How Lauren Bacall and Humphrey Bogart’s Scandalous Love Story Swept Us All Off Our Feet

by James Patrick Herman 3:45 AM PDT, August 12, 2015
Playing How Lauren Bacall and Humphrey Bogart’s Scandalous Love Story Swept Us All Off Our Feet

Jennifer Aniston recently went to great pains to keep her remarriage to Justin Theroux a secret — from paparazzi and guests alike. But Hollywood’s proto-power couple known as Bogie and Bacall — perhaps the first A-list love affair that helped to sell magazines as well as movie tickets — basically invited the entire world to attend their 1945 nuptials.

Bacall would describe her 12-year relationship with Bogart as “the headiest romance imaginable” -- one that endured until Bogart died of esophageal cancer in 1957.

But before they even had a chance to get hitched, it featured more drama than all of their four films combined, which means that it is probably only a matter of time before Lifetime reduces their life together to a two-hour made-for-TV movie, a la Liz & Dick.

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After all, Bogart and Bacall were the Old Hollywood version of Brad Pitt and Angelina Jolie (who, in a very Bogie-and-Bacall-ish move, will next costar as a married couple in the November romance By the Sea).

In honor of the one-year mark since Bacall’s death in 2014 at 89, here’s our guide to getting to know – or remembering fondly – one of the greatest love stories in Tinseltown history.


Paramount Pictures shot and released its own mini-movie of Lauren Bacall and Humphrey Bogart’s wedding ceremony (all three minutes of it), which was tellingly titled “Reel” Romance Comes True! The distinctly un-Hollywood location? A farmhouse in Ohio.

Otherwise, the marriage was stereotypical Tinseltown. Breathless narration describes “the famous screen lovers” and, surprisingly, doesn’t shy away from highlighting the fact that “Ms. Bacall is 20. Mr. Bogart — married three times before — is 45.” Footage shows such intimate moments as Bacall tossing her bridal bouquet and cutting into the wedding cake with the help of her husband: “Usually cast as a gunman, this time the groom helps his bride wield a knife … may all of their scenes be love scenes,” concludes the narrator.

In her 1978 memoir, By Myself (which was expanded by 77 pages and republished as By Myself and Then Some in 2005), Bacall painted the same scene in more vivid detail: “As I glanced at Bogie, I saw tears streaming down his face — his ‘I do’ was strong and clear, though,” Bacall wrote.

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“As Judge Shettler said, ‘I now pronounce you man and wife,’ Bogie and I turned toward each other — he leaned to kiss me — I shyly turned my cheek — all those eyes watching made me very self-conscious. He said, ‘Hello, Baby.’ I hugged him and was reported to have said, ‘Oh, goody.’ Hard to believe, but maybe I did. Everyone hugged and kissed everyone else and more tears were shed. Bogie said it was when he heard the beautiful words of the ceremony and realized what they meant — what they should mean — that he cried.”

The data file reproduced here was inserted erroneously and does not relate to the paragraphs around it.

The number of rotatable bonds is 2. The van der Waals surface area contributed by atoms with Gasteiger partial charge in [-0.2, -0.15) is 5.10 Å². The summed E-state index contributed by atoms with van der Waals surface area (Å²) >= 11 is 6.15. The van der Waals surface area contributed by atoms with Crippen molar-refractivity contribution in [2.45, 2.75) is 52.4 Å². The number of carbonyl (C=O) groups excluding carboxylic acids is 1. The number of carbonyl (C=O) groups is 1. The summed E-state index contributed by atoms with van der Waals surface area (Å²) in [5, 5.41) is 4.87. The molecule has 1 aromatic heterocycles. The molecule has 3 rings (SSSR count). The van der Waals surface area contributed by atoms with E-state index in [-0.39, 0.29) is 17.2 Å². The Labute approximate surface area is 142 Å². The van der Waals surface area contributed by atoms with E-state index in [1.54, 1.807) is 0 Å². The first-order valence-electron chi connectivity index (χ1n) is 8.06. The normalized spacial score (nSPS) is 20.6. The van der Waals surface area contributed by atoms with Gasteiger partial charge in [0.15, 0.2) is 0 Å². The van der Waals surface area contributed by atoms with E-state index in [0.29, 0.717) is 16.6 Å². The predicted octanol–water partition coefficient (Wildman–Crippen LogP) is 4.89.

Just as Jolie and Pitt, who is 12 years her senior, reportedly first hooked up while filming Mr. and Mrs. Smith in 2005 — while Pitt was notably still married to Jennifer Aniston — Bogart and Bacall’s affair began with a kiss in her trailer on the set of her 1944 film debut, To Have and Have Not.

“He was standing behind me — we were joking as usual — when suddenly he leaned over, put his hand under my chin and kissed me,” Bacall wrote in her memoir. “It was impulsive — he was a bit shy — no lunging wolf tactics. He took a worn package of matches out of his pocket and asked me to put my phone number on the back. I did.”

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Her youthful innocence aside, Bacall knew what she was getting into. “He was married to a woman who was a notorious drinker and fighter. A tough lady who would hit you with an ashtray, lamp, anything, as soon as not,” Bacall wrote. (While never hitting Bacall, Bogart’s soon-to-be ex-wife screamed obscenities at her and once called her a “Jewish bitch”; meanwhile, she stabbed Bogart with a knife while he was filming Across the Pacific.)

But Bacall was willing to risk it. She claimed that she just couldn’t keep her hands off the unhappily married man—and vice versa: “There is no way Bogie and I could be in the same room without reaching for one another and it just wasn’t physical. Physical was very strong but it was everything — heads, hearts, bodies, everything going at the same time,” she wrote.


The secret of their happiness is something that they shared both on screen and off: “Chemistry — you can’t beat chemistry,” Bacall told People in 2007. (Even their kid agreed! “Everyone could see their love right there on celluloid,” Stephen Bogart wrote of his parents’ scenes in To Have and Have Not. “He was the great love of her life, and she his.”)